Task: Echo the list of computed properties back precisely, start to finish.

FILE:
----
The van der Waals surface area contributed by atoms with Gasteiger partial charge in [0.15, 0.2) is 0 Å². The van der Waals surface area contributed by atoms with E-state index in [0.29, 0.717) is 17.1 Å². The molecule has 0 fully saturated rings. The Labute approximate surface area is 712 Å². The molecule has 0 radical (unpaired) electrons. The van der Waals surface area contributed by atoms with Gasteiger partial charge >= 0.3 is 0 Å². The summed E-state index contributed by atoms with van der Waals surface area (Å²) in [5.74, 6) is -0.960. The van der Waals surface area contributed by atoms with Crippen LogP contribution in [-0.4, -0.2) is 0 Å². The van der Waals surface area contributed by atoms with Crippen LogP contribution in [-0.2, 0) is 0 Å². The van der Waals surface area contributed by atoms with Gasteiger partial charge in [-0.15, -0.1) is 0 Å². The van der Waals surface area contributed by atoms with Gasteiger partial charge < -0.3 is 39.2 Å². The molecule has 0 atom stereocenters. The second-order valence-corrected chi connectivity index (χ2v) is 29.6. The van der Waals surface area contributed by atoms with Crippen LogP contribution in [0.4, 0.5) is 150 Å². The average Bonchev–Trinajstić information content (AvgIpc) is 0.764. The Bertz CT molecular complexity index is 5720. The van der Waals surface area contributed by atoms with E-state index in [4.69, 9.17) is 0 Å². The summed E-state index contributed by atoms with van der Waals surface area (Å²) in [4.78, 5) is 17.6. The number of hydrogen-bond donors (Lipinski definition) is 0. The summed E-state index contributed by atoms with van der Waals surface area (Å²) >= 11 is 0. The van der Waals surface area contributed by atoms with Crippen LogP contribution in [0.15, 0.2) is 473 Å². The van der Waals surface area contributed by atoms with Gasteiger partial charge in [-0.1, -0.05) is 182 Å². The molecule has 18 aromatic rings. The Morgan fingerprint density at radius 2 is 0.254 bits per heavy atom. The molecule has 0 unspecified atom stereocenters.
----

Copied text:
The van der Waals surface area contributed by atoms with Gasteiger partial charge in [0.15, 0.2) is 0 Å². The van der Waals surface area contributed by atoms with E-state index in [0.29, 0.717) is 17.1 Å². The molecule has 0 fully saturated rings. The Labute approximate surface area is 712 Å². The molecule has 0 radical (unpaired) electrons. The van der Waals surface area contributed by atoms with Gasteiger partial charge >= 0.3 is 0 Å². The summed E-state index contributed by atoms with van der Waals surface area (Å²) in [5.74, 6) is -0.960. The van der Waals surface area contributed by atoms with Crippen LogP contribution in [-0.4, -0.2) is 0 Å². The van der Waals surface area contributed by atoms with Crippen LogP contribution in [-0.2, 0) is 0 Å². The van der Waals surface area contributed by atoms with Gasteiger partial charge in [-0.15, -0.1) is 0 Å². The van der Waals surface area contributed by atoms with Gasteiger partial charge < -0.3 is 39.2 Å². The molecule has 0 atom stereocenters. The second-order valence-corrected chi connectivity index (χ2v) is 29.6. The van der Waals surface area contributed by atoms with Crippen LogP contribution in [0.4, 0.5) is 150 Å². The average Bonchev–Trinajstić information content (AvgIpc) is 0.764. The Bertz CT molecular complexity index is 5720. The van der Waals surface area contributed by atoms with E-state index in [4.69, 9.17) is 0 Å². The summed E-state index contributed by atoms with van der Waals surface area (Å²) in [4.78, 5) is 17.6. The number of hydrogen-bond donors (Lipinski definition) is 0. The summed E-state index contributed by atoms with van der Waals surface area (Å²) >= 11 is 0. The van der Waals surface area contributed by atoms with Crippen LogP contribution in [0.15, 0.2) is 473 Å². The van der Waals surface area contributed by atoms with Gasteiger partial charge in [-0.1, -0.05) is 182 Å². The molecule has 18 aromatic rings. The Morgan fingerprint density at radius 2 is 0.254 bits per heavy atom. The molecule has 0 unspecified atom stereocenters.